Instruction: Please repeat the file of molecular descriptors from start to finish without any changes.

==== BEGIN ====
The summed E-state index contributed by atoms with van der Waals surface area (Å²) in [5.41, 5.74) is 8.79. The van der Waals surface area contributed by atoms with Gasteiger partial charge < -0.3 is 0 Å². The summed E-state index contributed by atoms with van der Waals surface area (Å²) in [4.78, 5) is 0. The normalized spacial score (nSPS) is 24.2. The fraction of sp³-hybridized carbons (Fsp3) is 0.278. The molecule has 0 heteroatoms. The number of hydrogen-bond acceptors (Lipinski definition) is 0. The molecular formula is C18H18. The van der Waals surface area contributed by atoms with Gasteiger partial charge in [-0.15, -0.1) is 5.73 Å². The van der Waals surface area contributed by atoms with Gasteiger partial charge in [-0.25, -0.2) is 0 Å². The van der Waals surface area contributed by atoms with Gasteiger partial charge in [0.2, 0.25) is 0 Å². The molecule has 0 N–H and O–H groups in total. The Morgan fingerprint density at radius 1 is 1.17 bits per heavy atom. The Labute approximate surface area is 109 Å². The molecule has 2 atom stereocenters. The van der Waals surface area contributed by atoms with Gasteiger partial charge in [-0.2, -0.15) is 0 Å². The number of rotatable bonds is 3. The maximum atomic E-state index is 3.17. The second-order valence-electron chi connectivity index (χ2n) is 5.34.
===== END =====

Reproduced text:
The summed E-state index contributed by atoms with van der Waals surface area (Å²) in [5.41, 5.74) is 8.79. The van der Waals surface area contributed by atoms with Gasteiger partial charge < -0.3 is 0 Å². The summed E-state index contributed by atoms with van der Waals surface area (Å²) in [4.78, 5) is 0. The normalized spacial score (nSPS) is 24.2. The fraction of sp³-hybridized carbons (Fsp3) is 0.278. The molecule has 0 heteroatoms. The number of hydrogen-bond acceptors (Lipinski definition) is 0. The molecular formula is C18H18. The van der Waals surface area contributed by atoms with Gasteiger partial charge in [-0.15, -0.1) is 5.73 Å². The van der Waals surface area contributed by atoms with Gasteiger partial charge in [-0.25, -0.2) is 0 Å². The van der Waals surface area contributed by atoms with Gasteiger partial charge in [0.2, 0.25) is 0 Å². The molecule has 0 N–H and O–H groups in total. The Morgan fingerprint density at radius 1 is 1.17 bits per heavy atom. The Labute approximate surface area is 109 Å². The molecule has 2 atom stereocenters. The van der Waals surface area contributed by atoms with Gasteiger partial charge in [-0.2, -0.15) is 0 Å². The number of rotatable bonds is 3. The maximum atomic E-state index is 3.17. The second-order valence-electron chi connectivity index (χ2n) is 5.34.